Turkey is expanding its controversial exploration activities in the East Mediterranean despite warnings from the European Union that it risks sanctions unless it halts the search in disputed waters.


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The Turkish seismic vessel Oruc Reis, which had been scheduled to end its survey on Thursday, will now remain at sea until 27 October.

The Turkish Navy said in a maritime announcement — called a Navtex — that two other support vessels, the Ataman and Cengiz Han, will also continue work in an area south-east of the Greek island of Rhodes.

The Oruc Reis has become a symbol of Ankara's exploration push in the East Mediterranean where significant gas finds in the past decade have exacerbated long-standing territorial disputes with Greece and the divided island of Cyprus.

Greece says Turkey is breaking international law by prospecting in Greek waters, including near the island of Meis — also known as Kastellorizo.

The Ankara administration has said its explorations activities are within the Turkish continental shelf, arguing the tiny island of Meis should not count for imposing Greek sovereignty in the waters.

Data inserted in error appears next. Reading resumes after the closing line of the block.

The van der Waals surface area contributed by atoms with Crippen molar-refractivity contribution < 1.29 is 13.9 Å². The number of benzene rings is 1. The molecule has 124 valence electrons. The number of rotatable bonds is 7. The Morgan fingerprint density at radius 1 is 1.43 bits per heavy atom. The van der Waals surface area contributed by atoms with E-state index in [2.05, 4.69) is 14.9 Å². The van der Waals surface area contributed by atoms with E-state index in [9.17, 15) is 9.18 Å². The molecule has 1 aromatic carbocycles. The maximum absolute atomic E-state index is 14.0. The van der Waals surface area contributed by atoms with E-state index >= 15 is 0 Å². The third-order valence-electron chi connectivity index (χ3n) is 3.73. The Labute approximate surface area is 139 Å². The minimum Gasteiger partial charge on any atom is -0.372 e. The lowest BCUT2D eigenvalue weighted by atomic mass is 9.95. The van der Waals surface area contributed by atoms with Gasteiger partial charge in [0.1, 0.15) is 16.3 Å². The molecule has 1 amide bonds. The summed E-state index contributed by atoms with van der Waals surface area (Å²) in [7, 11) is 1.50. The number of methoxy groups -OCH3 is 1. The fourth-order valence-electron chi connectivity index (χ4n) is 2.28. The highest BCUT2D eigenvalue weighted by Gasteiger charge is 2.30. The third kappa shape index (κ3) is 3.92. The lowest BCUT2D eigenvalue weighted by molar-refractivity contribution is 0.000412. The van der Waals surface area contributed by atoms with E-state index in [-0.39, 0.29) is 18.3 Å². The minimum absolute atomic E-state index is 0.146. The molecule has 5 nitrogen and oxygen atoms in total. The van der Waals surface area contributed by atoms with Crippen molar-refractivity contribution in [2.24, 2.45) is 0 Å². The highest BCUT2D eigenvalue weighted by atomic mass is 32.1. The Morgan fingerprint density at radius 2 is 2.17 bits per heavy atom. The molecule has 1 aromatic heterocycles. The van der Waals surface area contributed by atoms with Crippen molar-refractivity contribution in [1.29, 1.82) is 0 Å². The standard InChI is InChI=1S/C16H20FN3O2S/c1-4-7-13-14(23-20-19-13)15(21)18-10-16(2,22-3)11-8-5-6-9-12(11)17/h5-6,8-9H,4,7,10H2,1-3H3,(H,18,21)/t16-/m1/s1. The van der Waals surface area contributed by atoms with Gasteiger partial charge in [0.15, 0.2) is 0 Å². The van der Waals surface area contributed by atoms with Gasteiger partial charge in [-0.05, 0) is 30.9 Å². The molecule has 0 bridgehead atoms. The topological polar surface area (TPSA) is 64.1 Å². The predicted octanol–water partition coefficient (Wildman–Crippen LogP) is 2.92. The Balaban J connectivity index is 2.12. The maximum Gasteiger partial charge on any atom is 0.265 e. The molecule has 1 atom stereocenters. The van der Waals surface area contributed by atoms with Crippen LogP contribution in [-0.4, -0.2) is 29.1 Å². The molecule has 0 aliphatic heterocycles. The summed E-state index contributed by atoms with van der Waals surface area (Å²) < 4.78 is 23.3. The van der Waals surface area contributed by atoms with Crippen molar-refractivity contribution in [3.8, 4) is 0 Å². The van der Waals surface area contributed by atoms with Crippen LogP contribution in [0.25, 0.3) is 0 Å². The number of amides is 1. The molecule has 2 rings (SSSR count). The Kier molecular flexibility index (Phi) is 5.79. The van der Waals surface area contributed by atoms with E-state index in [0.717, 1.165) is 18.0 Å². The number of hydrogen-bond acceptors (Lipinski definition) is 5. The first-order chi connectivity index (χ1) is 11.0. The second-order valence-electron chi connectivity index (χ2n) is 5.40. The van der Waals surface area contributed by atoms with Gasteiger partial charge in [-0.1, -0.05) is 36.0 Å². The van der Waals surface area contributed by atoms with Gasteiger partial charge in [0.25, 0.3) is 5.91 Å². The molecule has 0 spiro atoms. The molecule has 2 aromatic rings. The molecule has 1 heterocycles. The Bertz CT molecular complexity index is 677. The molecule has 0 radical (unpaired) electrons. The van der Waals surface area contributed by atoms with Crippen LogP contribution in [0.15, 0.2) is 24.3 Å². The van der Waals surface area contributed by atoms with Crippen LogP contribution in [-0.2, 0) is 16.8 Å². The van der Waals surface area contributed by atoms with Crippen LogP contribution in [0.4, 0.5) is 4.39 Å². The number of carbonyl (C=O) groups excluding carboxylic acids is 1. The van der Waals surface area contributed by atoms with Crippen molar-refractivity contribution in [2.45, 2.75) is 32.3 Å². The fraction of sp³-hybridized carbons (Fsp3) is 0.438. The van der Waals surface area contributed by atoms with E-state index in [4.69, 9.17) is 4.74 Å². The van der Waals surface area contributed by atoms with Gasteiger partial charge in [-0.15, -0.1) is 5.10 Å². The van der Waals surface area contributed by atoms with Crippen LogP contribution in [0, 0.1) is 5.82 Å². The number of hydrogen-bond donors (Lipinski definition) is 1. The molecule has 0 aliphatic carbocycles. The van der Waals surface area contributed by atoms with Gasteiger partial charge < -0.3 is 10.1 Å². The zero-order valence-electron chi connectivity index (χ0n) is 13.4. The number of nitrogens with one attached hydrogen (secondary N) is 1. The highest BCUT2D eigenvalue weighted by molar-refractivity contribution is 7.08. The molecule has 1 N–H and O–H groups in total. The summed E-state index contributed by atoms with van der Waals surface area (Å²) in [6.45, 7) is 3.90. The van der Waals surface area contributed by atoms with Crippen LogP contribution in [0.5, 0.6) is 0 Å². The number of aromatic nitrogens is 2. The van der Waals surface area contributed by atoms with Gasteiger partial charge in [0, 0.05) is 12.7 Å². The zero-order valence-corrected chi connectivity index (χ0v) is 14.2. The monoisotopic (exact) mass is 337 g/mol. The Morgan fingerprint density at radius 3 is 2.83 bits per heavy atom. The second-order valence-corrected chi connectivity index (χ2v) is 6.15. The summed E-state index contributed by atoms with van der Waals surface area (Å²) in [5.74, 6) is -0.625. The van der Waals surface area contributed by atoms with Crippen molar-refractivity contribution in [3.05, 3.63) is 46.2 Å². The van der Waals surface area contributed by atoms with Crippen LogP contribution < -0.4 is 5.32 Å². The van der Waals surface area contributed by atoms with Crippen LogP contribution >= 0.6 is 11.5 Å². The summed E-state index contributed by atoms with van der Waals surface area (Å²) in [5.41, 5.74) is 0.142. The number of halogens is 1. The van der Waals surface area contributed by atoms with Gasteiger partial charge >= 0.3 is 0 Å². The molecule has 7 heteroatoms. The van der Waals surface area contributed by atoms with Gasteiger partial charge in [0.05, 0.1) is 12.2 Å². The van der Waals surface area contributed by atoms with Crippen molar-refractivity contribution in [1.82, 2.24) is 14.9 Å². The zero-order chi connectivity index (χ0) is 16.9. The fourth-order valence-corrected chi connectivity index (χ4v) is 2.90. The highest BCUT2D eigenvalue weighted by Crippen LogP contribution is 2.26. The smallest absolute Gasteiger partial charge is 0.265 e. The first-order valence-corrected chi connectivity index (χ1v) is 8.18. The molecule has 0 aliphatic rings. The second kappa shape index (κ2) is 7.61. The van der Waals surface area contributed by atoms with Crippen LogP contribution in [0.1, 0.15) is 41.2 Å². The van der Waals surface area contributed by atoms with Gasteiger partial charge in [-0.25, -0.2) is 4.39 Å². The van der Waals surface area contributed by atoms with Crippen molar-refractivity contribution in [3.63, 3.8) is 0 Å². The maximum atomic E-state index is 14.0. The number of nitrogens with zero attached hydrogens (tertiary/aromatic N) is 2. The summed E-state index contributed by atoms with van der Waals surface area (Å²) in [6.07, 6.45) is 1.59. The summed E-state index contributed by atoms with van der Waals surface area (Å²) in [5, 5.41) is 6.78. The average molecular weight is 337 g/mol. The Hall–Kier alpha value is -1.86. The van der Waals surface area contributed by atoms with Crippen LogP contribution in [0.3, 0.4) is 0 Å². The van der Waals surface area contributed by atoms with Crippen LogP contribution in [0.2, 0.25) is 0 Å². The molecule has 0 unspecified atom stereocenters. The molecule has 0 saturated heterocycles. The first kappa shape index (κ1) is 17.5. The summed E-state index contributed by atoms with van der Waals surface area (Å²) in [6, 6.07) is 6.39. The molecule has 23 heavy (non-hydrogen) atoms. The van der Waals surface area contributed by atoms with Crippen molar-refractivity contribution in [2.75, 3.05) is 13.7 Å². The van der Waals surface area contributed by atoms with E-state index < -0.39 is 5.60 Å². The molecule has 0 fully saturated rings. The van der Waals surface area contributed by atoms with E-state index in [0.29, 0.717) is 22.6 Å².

The initial deployment of the Oruc Reis in August triggered a weeks-long diplomatic crisis, which was eased after the vessel returned last month.

However, the seismic vessel was dispatched again last week, ending hopes for a quick diplomatic solution.

Greek Prime Minister Kyriakos Mitsotakis asked the EU on Wednesday to look into suspending its customs union with Turkey.

Turkey stepped up exploration activities after Greece and Egypt signed a controversial maritime delimitation deal.

Declaring the Greek-Egyptian deal "null and void," Turkey authorised the Oruc Reis to resume its controversial search.

Ankara had recalled the Oruc Reis in August to “allow for diplomacy” before an EU summit at which Cyprus sought sanctions against Turkey.

The vessel was the dispatched again, prompting an angry rebuke from Greece, France and Germany.

After the summit, the EU said it would impose economic sanctions on Turkey if it continued its operations in the region.